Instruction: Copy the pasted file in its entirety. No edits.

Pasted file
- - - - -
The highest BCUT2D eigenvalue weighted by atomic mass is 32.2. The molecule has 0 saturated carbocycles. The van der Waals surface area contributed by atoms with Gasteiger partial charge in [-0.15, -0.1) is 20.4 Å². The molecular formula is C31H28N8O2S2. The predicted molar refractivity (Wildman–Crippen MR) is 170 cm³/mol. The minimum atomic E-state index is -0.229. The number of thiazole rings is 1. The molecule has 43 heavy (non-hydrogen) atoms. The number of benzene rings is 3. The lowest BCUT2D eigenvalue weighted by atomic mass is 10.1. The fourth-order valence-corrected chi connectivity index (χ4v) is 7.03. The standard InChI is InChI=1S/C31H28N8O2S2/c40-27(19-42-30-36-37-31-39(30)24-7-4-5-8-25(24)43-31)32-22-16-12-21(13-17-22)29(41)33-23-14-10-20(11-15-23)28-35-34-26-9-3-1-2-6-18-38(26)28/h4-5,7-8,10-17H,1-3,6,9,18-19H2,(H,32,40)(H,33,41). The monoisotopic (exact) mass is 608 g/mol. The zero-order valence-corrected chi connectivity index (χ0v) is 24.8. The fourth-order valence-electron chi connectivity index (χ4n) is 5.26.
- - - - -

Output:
The highest BCUT2D eigenvalue weighted by atomic mass is 32.2. The molecule has 0 saturated carbocycles. The van der Waals surface area contributed by atoms with Gasteiger partial charge in [-0.15, -0.1) is 20.4 Å². The molecular formula is C31H28N8O2S2. The predicted molar refractivity (Wildman–Crippen MR) is 170 cm³/mol. The minimum atomic E-state index is -0.229. The number of thiazole rings is 1. The molecule has 43 heavy (non-hydrogen) atoms. The number of benzene rings is 3. The lowest BCUT2D eigenvalue weighted by atomic mass is 10.1. The fourth-order valence-corrected chi connectivity index (χ4v) is 7.03. The standard InChI is InChI=1S/C31H28N8O2S2/c40-27(19-42-30-36-37-31-39(30)24-7-4-5-8-25(24)43-31)32-22-16-12-21(13-17-22)29(41)33-23-14-10-20(11-15-23)28-35-34-26-9-3-1-2-6-18-38(26)28/h4-5,7-8,10-17H,1-3,6,9,18-19H2,(H,32,40)(H,33,41). The monoisotopic (exact) mass is 608 g/mol. The zero-order valence-corrected chi connectivity index (χ0v) is 24.8. The fourth-order valence-electron chi connectivity index (χ4n) is 5.26.